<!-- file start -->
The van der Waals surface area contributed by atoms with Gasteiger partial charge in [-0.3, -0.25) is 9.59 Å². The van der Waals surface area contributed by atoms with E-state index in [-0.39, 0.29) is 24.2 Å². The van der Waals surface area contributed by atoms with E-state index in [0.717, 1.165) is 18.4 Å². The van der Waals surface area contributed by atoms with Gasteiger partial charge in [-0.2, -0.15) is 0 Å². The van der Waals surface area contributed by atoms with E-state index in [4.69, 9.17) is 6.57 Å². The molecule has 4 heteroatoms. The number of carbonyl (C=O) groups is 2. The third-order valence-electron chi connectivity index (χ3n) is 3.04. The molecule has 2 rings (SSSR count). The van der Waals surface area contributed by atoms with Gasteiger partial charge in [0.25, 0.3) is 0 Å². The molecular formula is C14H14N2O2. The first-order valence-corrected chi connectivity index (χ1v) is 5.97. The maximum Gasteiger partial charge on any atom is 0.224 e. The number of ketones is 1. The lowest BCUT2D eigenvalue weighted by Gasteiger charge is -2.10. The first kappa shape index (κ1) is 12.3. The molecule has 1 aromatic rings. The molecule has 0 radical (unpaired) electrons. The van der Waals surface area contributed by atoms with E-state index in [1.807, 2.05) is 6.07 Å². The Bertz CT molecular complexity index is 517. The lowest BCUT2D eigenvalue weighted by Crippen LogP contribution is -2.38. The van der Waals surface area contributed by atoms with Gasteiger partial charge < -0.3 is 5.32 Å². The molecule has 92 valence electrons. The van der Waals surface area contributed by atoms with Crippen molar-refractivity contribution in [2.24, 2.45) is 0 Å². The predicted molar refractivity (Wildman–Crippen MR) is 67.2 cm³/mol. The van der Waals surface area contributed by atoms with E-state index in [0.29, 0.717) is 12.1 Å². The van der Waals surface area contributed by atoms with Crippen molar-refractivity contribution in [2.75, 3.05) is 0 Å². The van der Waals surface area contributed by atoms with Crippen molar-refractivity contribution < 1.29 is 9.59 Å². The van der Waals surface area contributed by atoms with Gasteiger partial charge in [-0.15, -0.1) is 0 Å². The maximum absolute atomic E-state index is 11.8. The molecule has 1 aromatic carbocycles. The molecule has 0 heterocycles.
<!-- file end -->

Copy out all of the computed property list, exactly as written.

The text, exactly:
The van der Waals surface area contributed by atoms with Gasteiger partial charge in [-0.3, -0.25) is 9.59 Å². The van der Waals surface area contributed by atoms with E-state index in [-0.39, 0.29) is 24.2 Å². The van der Waals surface area contributed by atoms with E-state index in [0.717, 1.165) is 18.4 Å². The van der Waals surface area contributed by atoms with Gasteiger partial charge in [-0.2, -0.15) is 0 Å². The van der Waals surface area contributed by atoms with E-state index in [4.69, 9.17) is 6.57 Å². The molecule has 4 heteroatoms. The number of carbonyl (C=O) groups is 2. The third-order valence-electron chi connectivity index (χ3n) is 3.04. The molecule has 2 rings (SSSR count). The van der Waals surface area contributed by atoms with Gasteiger partial charge in [0.25, 0.3) is 0 Å². The molecular formula is C14H14N2O2. The first-order valence-corrected chi connectivity index (χ1v) is 5.97. The maximum Gasteiger partial charge on any atom is 0.224 e. The number of ketones is 1. The lowest BCUT2D eigenvalue weighted by Gasteiger charge is -2.10. The first kappa shape index (κ1) is 12.3. The molecule has 1 aromatic rings. The molecule has 0 radical (unpaired) electrons. The van der Waals surface area contributed by atoms with E-state index in [1.807, 2.05) is 6.07 Å². The Bertz CT molecular complexity index is 517. The lowest BCUT2D eigenvalue weighted by Crippen LogP contribution is -2.38. The van der Waals surface area contributed by atoms with Gasteiger partial charge < -0.3 is 5.32 Å². The molecule has 92 valence electrons. The van der Waals surface area contributed by atoms with Crippen molar-refractivity contribution in [2.24, 2.45) is 0 Å². The predicted molar refractivity (Wildman–Crippen MR) is 67.2 cm³/mol. The van der Waals surface area contributed by atoms with E-state index in [0.29, 0.717) is 12.1 Å². The van der Waals surface area contributed by atoms with Crippen molar-refractivity contribution in [2.75, 3.05) is 0 Å². The van der Waals surface area contributed by atoms with Crippen molar-refractivity contribution < 1.29 is 9.59 Å². The van der Waals surface area contributed by atoms with Gasteiger partial charge in [-0.15, -0.1) is 0 Å². The maximum absolute atomic E-state index is 11.8. The molecule has 1 aromatic carbocycles. The molecule has 0 heterocycles.